This year marks two significant anniversaries in the Eighth District's economic education arena: the 20th anniversary of the Center for Entrepreneurship and Economic Education at the University of Missouri-St. Louis and the 30th anniversary of the Missouri Council on Economic Education. I congratulate the members of each of these organizations for their tireless efforts in the field of economic education during the last half century.
As a former educator of over 25 years, I have firsthand experience with teaching people—especially young people—about economics. The importance of economic education goes far beyond the goal of improving understanding of the basic principles of supply and demand and the workings of our nation's economy. Economics is the study of how people make sound choices. By studying how markets work, our young people also learn how to make efficient choices in managing their own scarce resources, such as time and money. Along the way, we teach them a decision- and choice-making process that they can apply to all aspects of their lives. These same skills are necessary to make informed choices as citizens—to decide which public policies to support and which to oppose.
As participants in a global economy, the young people of today and tomorrow will face a plethora of possibilities that our generation could only dream about. It is our duty to give them the tools they need to make the best choices among these seemingly infinite possibilities. And, although I am perhaps a bit biased (probably more than a bit!) given my background, I believe that economics can provide such tools unlike any other discipline.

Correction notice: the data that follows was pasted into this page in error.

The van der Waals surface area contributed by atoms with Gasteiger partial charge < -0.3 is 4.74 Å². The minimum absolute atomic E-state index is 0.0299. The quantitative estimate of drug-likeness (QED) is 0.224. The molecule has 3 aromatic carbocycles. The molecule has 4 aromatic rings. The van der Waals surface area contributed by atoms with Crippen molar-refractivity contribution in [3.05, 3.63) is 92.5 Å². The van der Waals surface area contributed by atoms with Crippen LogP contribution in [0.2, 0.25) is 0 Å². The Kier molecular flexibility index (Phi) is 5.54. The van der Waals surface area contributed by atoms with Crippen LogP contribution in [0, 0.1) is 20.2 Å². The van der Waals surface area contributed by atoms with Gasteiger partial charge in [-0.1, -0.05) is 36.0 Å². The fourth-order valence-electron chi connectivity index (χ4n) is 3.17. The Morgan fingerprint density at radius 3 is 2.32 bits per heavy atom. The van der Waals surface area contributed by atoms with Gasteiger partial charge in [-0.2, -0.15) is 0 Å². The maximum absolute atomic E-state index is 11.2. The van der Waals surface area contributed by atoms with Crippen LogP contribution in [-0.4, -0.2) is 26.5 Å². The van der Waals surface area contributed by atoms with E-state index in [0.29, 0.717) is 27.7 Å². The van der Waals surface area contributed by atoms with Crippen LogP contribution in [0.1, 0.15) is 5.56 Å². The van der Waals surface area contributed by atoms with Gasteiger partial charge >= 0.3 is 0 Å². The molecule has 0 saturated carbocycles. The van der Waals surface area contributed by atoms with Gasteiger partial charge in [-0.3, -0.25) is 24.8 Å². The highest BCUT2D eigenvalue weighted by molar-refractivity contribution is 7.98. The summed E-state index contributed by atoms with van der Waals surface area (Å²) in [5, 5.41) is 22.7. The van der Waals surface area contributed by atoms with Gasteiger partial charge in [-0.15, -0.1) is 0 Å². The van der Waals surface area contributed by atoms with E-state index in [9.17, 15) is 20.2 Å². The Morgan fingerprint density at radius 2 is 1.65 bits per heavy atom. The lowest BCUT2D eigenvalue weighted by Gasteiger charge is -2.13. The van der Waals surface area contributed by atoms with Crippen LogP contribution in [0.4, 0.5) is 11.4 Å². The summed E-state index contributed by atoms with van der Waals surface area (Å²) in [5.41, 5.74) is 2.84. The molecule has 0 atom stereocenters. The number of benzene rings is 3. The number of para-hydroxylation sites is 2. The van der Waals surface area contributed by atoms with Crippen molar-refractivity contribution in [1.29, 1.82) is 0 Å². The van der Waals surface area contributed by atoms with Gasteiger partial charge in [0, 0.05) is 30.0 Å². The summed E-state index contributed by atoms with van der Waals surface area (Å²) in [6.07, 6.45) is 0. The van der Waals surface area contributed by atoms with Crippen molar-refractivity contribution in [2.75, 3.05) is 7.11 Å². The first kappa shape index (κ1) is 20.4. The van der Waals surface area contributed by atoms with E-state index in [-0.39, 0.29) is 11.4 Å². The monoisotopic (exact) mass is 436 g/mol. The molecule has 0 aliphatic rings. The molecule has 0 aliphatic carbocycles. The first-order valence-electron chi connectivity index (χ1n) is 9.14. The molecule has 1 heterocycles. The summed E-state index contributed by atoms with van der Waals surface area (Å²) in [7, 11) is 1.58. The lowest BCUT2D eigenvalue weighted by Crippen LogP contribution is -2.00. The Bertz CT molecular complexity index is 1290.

I also believe that the Federal Reserve is in a unique position to help in this educational process, by lending some of these scarce resources I've been talking about. Although the Federal Reserve Act doesn't specifically mention anything about the Fed's obligation in educating the nation's populace in economics, it has been an implicit mission from the start. At the St. Louis Fed, for example, we sponsor roughly 25 economic ed workshops a year for elementary, middle and high school teachers. We also have a speakers' bureau through which economists annually address nearly 50 different business, university and community groups on current economic topics. And we publish a host of educational publications—like the one you're reading now—that are distributed free-of-charge to tens of thousands of subscribers each year. All this, and we're still always eager to hear suggestions—from people like you—on how we can further support these educational efforts.
As a new Reserve Bank president, and longtime economic educator, I cannot stress enough how important economic education is both to the Federal Reserve's success and the nation's success. In my view, it's one of the soundest choices we can make.
(For a list of economic education centers in your area, see the related story.)
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